Condominiums in downtown Toronto
Canadian Business magazine ran a cover story recently that boldly declared that “buying a house is a bad investment.” I would take it a step further: a home that you live in is not an investment at all.

Home ownership is on the minds of many Canadians. With mortgage rates at historic lows and changes forthcoming to mortgage qualification rules as well as the expected impact of harmonized sales tax to new home purchases in Ontario and B.C., many folks are tripping over each other to buy their dream home.

I am often asked: “Is this the right time to buy a house?” And my response is always the same, “the right time is when it’s right for you.” It’s a rather tongue-in-cheek response, but my point is that if you plan to live in the house that you buy, your personal lifestyle should justify buying a home.

Perhaps you recently got married or just had a baby and need more space or you are in a relatively steady and secure job that you expect to keep for a few years. If you believe that you can commit to a home for at least five to ten years, then it may be the right time.

Trying to time the real estate market or choose the perfect location in hopes of a future windfall are considerations that are not as important compared to your life stage. In fact, we may not quite get the windfall that we expect when we sell our house. The magazine article factually demonstrates how real estate investments often significantly lag behind stock markets over the long-term.

Nevertheless, Canadians are avid homeowners. According to a 2008 Statistics Canada report, more than two-thirds of Canadians owned their place of residence. Renting is perceived as “throwing away” money, but the reality is that we often don’t compare the total cost of renting versus buying – we just look at the monthly mortgage payment and the monthly rent.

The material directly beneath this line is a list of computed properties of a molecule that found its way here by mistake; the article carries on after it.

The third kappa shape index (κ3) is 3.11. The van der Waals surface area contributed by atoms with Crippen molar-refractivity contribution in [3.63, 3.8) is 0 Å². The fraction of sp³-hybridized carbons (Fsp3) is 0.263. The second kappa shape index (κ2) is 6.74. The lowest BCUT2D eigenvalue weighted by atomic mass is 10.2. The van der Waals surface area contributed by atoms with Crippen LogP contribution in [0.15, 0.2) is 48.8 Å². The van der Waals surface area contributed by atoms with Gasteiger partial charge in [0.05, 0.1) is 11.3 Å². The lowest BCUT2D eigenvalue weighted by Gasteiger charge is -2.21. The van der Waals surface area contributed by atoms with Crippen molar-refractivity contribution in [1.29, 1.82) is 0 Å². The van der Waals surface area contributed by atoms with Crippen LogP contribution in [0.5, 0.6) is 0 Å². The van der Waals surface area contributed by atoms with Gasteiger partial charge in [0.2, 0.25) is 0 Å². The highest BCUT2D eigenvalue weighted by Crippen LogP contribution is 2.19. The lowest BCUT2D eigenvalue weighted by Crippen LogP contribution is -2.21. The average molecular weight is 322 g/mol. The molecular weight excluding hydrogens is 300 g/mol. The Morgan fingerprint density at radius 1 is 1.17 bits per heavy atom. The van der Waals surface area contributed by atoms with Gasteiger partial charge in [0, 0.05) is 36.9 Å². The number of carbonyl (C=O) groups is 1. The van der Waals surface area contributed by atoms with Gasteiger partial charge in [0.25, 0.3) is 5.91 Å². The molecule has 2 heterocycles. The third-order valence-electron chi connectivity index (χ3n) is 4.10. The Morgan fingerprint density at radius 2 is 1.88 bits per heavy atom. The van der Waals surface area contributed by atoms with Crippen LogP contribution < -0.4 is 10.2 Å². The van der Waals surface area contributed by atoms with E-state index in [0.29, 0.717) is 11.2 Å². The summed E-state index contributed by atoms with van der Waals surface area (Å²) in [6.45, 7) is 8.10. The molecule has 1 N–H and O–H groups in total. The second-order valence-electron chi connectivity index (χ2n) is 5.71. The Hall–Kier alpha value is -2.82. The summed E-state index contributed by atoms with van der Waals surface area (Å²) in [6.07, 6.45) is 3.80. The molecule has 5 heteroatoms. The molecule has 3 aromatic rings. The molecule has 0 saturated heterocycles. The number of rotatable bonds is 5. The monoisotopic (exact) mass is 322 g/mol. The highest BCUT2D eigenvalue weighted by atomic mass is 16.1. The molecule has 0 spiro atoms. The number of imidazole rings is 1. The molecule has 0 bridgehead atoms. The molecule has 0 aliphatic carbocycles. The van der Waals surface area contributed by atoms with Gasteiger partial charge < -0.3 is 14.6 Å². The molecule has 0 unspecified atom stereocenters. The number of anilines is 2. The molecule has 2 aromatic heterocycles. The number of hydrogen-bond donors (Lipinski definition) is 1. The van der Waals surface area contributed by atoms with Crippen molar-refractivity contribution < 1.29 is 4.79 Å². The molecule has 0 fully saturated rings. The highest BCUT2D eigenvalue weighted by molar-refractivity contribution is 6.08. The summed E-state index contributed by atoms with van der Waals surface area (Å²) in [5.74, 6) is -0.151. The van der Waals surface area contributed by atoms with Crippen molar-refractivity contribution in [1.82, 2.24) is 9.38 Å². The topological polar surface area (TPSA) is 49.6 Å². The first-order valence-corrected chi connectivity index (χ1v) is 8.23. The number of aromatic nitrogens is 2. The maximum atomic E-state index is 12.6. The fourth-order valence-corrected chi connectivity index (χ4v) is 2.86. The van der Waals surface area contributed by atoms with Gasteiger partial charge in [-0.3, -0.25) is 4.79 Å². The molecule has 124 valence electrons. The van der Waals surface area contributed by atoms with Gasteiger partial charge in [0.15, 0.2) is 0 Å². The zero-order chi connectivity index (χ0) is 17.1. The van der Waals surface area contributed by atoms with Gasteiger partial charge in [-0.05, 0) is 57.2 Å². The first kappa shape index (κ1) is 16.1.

So keeping in mind that a home is not an investment, consider these three recommendations before buying a home:

1.       Take your time! Build up some substantial savings, perhaps holding your investments in an RRSP or TFSA that can be drawn later to use towards buying a home. A higher down payment will significantly reduce the total mortgage interest and mortgage loan insurance component – especially at the 20% down payment level.

2.       Do a total-cost comparison of renting versus buying. As part of their series on step-by-step home buying, Canadian Mortgage and Housing Corporation (CMHC) has a useful list of costs that may apply to you with a new home purchase. These include property tax, maintenance, land transfer and appraisal costs. Also, getsmarteraboutmoney.ca has an excellent rent versus buy calculator that allows you to experiment with different scenarios.

3.       Commit for at least five to ten years. If you cannot, renting may be a better choice – especially if you have a mobile lifestyle and prefer to be non-committal. If you’re a smart investor, you can invest the difference and potentially yield better returns than in real estate.

If we can help empower you to make better decisions with your major purchases, you may be interested in our SPEND workshop. Or if you’d like to become a wiser investor, check out our INVEST workshop. Have a look at the workshops that we offer!

Regards,
Neil

 


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